I can tell you a true story. I was born in Los Angeles but I went to high school in San Diego, when I was in ninth grade, my freshman year of high school my best friend and I drove downtown because that's where all the good record stores were and he parked his car at a meter, I'll never forget this and it sounds like one of those bullshit stories but it's true, we came back from the record store and I remember the ninety-nine cents bag from, I think it was called Record City in San Diego and Hanoi Rocks was in this bag, Michael Monroe, you rule!, and I walked up to his car and on the street was a smooshed, like the old time board games box, smooshed Ouija board box. I picked it up and I had never had one before but I always thought they were cool because of Witchboard which I saw as a kid in the 80s. I was like, "Whoa!" and my friend, who will remain nameless because he's a dick for fucking my girlfriend, he was freaked out. He was like, "I don't want that in my car! It's bad juju!" and I was like, "Dude, let me take it home!" He made me put it in his trunk because he fucking freaked out. I took it home and I didn't know that you're not supposed to play it alone so I remember sitting in my room asking it questions like, "Am I gonna do the girl in my math class?" It was like whatever, nothing really happened, it wasn't worth a shit but I just thought it was cool.

As I got into, maybe, my twenties I collected a couple, I have probably four or five Ouija boards at home and I just thought they looked cool. I didn't think there was any "marketing" value or whatever. Over the last five years I feel like I see it on everything but when I started doing merchandising and stuff like that, that was what I went to, it was my go to thing. I have a plaque at the Rainbow in Hollywood and it's the arts Ouija font and it's got the moon and the sun in the corners and it's a nice little nod. It's sort of horror-related, if you will, in that universe and I used to go ghost hunting with my friends when I was a kid and I've always had an affinity for that and that's what I like and that's never going to change. I have a planchette tattooed on my neck and I like it, that's what I like. Here's what I like; Horror movies, whisky, pit bulls, Ouija boards, redheads, I like what I like. [Laughs]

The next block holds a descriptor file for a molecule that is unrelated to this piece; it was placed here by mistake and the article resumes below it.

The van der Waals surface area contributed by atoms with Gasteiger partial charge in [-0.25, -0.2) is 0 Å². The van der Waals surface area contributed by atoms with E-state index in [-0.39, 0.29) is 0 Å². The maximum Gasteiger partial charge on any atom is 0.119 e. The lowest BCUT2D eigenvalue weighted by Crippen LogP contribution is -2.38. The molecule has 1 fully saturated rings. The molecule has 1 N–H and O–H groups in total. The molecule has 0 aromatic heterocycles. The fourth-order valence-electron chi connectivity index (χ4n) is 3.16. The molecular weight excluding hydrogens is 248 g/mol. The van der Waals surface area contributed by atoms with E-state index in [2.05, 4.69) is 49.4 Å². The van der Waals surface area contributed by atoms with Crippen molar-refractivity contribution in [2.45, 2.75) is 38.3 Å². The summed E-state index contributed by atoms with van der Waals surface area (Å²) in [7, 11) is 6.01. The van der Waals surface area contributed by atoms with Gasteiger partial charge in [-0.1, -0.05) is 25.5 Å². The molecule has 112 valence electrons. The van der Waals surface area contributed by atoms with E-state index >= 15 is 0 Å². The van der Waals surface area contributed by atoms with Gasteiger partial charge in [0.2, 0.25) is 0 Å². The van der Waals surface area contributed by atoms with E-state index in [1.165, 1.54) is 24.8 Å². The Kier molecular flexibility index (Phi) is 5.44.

Ace, thanks so much, man. It's always a pleasure.

Thanks again for having me, I appreciate it. Great seeing you.

Ace Von Johnson

By Jay Oakley and Christie Gerber

I'm here with Ace Von Johnson from Faster Pussycat and you just got done being on stage with Faster, how did the set go?

I thought it was great! I thought it was great, it was way to early for me to be onstage. It was a great set, I had a blast. For 11:20 in the morning there was a fuck ton of people there and it was good. I had fun.

And, you guys have a show tonight, correct?

Yeah, we do. It' tell me.

It's Pittsburgh, I believe.

Yeah, Pittsburgh. This will be our third set in one twenty-four hour window in three different states, so I've got that going for me on next to no sleep and a lot of cocktails. So, I'm looking forward to it because that puts me that much closer to Monday's day-off. Nah, I'm being facetious but yeah, I had a blast today and the hard part's over so now I'm going to take a nap and do tonight's show and tomorrow's show. We're kind of on the last half of this tour.